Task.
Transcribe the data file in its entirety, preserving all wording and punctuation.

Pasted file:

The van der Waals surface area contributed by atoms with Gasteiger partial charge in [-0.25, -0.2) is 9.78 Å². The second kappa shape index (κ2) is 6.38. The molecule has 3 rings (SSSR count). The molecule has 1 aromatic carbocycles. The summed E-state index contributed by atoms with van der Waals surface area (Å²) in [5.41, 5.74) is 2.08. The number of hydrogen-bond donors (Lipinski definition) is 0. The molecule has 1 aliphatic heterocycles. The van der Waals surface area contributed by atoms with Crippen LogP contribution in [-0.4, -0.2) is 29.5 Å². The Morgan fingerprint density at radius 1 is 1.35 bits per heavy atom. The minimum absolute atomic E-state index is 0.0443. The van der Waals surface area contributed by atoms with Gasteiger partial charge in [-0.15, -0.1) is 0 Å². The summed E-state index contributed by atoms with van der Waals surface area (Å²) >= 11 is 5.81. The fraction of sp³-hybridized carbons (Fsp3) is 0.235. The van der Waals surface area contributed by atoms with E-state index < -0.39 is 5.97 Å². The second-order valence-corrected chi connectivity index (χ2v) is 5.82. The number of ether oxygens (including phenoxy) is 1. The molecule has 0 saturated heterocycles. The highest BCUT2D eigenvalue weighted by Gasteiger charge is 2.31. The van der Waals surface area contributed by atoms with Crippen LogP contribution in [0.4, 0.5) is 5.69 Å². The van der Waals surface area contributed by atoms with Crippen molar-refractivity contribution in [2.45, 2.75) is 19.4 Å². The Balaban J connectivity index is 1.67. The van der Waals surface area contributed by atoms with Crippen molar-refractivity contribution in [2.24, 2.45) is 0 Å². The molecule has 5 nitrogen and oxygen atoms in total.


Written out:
The van der Waals surface area contributed by atoms with Gasteiger partial charge in [-0.25, -0.2) is 9.78 Å². The second kappa shape index (κ2) is 6.38. The molecule has 3 rings (SSSR count). The molecule has 1 aromatic carbocycles. The summed E-state index contributed by atoms with van der Waals surface area (Å²) in [5.41, 5.74) is 2.08. The number of hydrogen-bond donors (Lipinski definition) is 0. The molecule has 1 aliphatic heterocycles. The van der Waals surface area contributed by atoms with Crippen LogP contribution in [-0.4, -0.2) is 29.5 Å². The Morgan fingerprint density at radius 1 is 1.35 bits per heavy atom. The minimum absolute atomic E-state index is 0.0443. The van der Waals surface area contributed by atoms with Gasteiger partial charge in [-0.15, -0.1) is 0 Å². The summed E-state index contributed by atoms with van der Waals surface area (Å²) >= 11 is 5.81. The fraction of sp³-hybridized carbons (Fsp3) is 0.235. The van der Waals surface area contributed by atoms with E-state index < -0.39 is 5.97 Å². The second-order valence-corrected chi connectivity index (χ2v) is 5.82. The number of ether oxygens (including phenoxy) is 1. The molecule has 0 saturated heterocycles. The highest BCUT2D eigenvalue weighted by Gasteiger charge is 2.31. The van der Waals surface area contributed by atoms with Crippen LogP contribution in [0.4, 0.5) is 5.69 Å². The van der Waals surface area contributed by atoms with Crippen molar-refractivity contribution in [2.45, 2.75) is 19.4 Å². The Balaban J connectivity index is 1.67. The van der Waals surface area contributed by atoms with Crippen molar-refractivity contribution in [2.24, 2.45) is 0 Å². The molecule has 5 nitrogen and oxygen atoms in total.